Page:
School Dress Code Bans Strapless Dresses for Girls at Dance

A newly instituted ban on strapless dresses at an upcoming eighth-grade dance in Readington, New Jersey—with a promise to turn away girls who don’t obey—has some parents crying foul.

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“I’m objecting to the fact that government can come in and change the rules without asking parents. That’s an abuse of authority,” parent Charlotte Nijenhuis told the Courier News Monday about the ban, instituted by principal Sharon Moffat at Readington Middle School and backed by superintendent Barbara Sargent.

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While Moffat did not return a call from Shine, Sargent, who would not answer specific questions about the situation, released the following statement:

“The Readington Township School District has a policy regarding dress code which is being universally applied to the school day and school events.  We regret that a small number of families are upset by this and we welcome their input and communication.  The Board of Education regularly reviews and revises policy through its Policy Committee.”

Nijenhuis, who will be joined by other parents at a Tuesday-night board meeting, plans to protest the rule and ask that it be suspended, she said. She also claimed Moffat expressed worry that strapless dresses would “distract boys,” and told the Courier News, “Ms. Moffat’s comment about ‘distraction’ to the boys is particularly offensive because it suggests that boys are not able to control — or ought not to be required to control — their behavior when in the presence of girls wearing strapless dresses. It is neither a woman’s nor a girl’s responsibility to control a man’s or boy’s behavior.”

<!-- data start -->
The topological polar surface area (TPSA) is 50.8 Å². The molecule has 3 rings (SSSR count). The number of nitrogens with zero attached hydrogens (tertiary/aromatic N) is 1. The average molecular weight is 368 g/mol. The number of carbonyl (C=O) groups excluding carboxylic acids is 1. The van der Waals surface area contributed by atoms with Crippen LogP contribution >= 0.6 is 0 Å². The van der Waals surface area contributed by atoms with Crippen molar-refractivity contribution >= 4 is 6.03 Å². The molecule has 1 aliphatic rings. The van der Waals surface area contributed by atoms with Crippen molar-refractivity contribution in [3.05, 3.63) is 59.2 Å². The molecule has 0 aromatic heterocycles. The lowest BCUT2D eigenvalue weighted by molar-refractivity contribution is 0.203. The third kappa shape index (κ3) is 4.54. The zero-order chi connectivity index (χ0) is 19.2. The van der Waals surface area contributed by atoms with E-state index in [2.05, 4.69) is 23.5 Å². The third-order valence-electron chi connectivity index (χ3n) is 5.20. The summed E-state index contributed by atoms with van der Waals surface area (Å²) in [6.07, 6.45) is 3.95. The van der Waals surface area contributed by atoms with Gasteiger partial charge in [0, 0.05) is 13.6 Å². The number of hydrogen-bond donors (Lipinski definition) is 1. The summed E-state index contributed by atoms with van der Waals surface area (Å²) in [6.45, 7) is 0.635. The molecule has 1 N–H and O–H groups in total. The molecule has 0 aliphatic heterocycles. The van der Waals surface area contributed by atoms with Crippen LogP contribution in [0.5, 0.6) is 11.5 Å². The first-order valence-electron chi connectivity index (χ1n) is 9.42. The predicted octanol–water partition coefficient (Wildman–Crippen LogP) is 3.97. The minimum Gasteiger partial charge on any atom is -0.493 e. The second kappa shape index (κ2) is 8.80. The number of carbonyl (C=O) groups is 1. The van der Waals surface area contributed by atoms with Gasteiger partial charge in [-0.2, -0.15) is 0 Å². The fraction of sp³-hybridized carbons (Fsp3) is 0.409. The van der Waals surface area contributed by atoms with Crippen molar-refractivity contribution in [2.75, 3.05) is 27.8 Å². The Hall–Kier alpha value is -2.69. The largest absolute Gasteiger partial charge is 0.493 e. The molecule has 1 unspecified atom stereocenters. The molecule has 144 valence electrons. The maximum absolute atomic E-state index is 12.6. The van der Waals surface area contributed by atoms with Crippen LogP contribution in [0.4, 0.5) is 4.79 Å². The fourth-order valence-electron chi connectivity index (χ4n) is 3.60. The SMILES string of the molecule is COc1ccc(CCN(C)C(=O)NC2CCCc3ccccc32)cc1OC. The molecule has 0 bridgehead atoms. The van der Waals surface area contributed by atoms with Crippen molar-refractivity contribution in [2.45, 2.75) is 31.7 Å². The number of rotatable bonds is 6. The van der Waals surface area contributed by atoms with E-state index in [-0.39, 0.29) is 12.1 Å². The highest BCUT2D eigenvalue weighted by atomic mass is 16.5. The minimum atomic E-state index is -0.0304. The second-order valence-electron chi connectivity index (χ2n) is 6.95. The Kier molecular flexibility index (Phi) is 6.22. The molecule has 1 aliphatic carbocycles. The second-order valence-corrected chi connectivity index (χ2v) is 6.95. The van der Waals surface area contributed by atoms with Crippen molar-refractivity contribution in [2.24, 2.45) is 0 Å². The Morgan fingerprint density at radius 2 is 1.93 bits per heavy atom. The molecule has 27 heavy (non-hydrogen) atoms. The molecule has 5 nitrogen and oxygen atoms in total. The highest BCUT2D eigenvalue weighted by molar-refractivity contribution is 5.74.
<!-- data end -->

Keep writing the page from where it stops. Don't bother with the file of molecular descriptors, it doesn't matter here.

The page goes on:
Principal Sharon Moffat sent parents a letter announcing the new rule earlier this month, stating, “young gentlemen are encouraged to wear collared shirts and trousers; many boys wear ties or jackets. Young ladies should wear a skirt, dress with straps, or dressy pants outfit. Jeans or sneakers are not appropriate for this event.”

The annual spring dinner dance, scheduled for June 14, is being held at a private venue called Razberry’s, and is being paid for by parents—some of whom have already bought dresses for their daughters, said the Courier News.
According to the website of the ACLU, “Lower courts have generally sided with schools and supported the constitutionality of dress codes. Some scholars believe the Supreme Court would be unlikely to overturn a school’s dress code unless it felt the code was really unreasonable or discriminatory. …Whatever dress code a school uses, the code must be written clearly so students know exactly what is or is not permitted.”

Strapless dresses, with both sweetheart and simple necklines, are mega-popular this prom season. But dress codes, for both high school proms and middle school dances, are also pretty common, based on a rudimentary web search for such rules. Middle schools in Jacksonville, NC; Boston, MA; Sparks, NV all ban strapless dresses from dances. Last year, dozens of girls were turned away from their homecoming dance at Stansbury High in Tooele, Utah, for having too-short dresses—but the school later apologized, saying its dress code had “some ambiguity.”

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